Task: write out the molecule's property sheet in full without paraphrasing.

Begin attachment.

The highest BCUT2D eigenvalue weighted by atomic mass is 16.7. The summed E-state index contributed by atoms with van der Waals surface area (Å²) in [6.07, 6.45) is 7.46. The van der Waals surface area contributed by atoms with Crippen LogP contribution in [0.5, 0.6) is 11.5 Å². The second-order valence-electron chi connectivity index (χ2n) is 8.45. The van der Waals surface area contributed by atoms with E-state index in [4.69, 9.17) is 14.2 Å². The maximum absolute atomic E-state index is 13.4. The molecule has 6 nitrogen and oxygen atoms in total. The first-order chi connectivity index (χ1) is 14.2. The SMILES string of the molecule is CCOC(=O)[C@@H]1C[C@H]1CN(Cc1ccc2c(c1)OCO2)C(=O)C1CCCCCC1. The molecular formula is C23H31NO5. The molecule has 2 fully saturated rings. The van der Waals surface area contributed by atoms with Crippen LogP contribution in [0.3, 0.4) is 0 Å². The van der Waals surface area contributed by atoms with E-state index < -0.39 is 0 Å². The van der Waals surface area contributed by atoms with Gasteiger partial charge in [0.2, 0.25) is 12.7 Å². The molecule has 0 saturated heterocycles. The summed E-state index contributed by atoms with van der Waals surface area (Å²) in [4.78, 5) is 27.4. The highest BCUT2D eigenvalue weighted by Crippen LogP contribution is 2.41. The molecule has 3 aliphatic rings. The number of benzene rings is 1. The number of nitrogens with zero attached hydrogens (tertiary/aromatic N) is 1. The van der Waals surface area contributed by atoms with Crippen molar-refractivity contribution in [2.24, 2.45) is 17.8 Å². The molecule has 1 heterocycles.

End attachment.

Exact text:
The highest BCUT2D eigenvalue weighted by atomic mass is 16.7. The summed E-state index contributed by atoms with van der Waals surface area (Å²) in [6.07, 6.45) is 7.46. The van der Waals surface area contributed by atoms with Crippen LogP contribution in [0.5, 0.6) is 11.5 Å². The second-order valence-electron chi connectivity index (χ2n) is 8.45. The van der Waals surface area contributed by atoms with E-state index in [4.69, 9.17) is 14.2 Å². The maximum absolute atomic E-state index is 13.4. The molecule has 6 nitrogen and oxygen atoms in total. The first-order chi connectivity index (χ1) is 14.2. The SMILES string of the molecule is CCOC(=O)[C@@H]1C[C@H]1CN(Cc1ccc2c(c1)OCO2)C(=O)C1CCCCCC1. The molecular formula is C23H31NO5. The molecule has 2 fully saturated rings. The van der Waals surface area contributed by atoms with Crippen LogP contribution in [0.3, 0.4) is 0 Å². The van der Waals surface area contributed by atoms with E-state index < -0.39 is 0 Å². The van der Waals surface area contributed by atoms with Gasteiger partial charge in [0.2, 0.25) is 12.7 Å². The molecule has 0 saturated heterocycles. The summed E-state index contributed by atoms with van der Waals surface area (Å²) in [4.78, 5) is 27.4. The highest BCUT2D eigenvalue weighted by Crippen LogP contribution is 2.41. The molecule has 3 aliphatic rings. The number of benzene rings is 1. The number of nitrogens with zero attached hydrogens (tertiary/aromatic N) is 1. The van der Waals surface area contributed by atoms with Crippen molar-refractivity contribution in [2.24, 2.45) is 17.8 Å². The molecule has 1 heterocycles.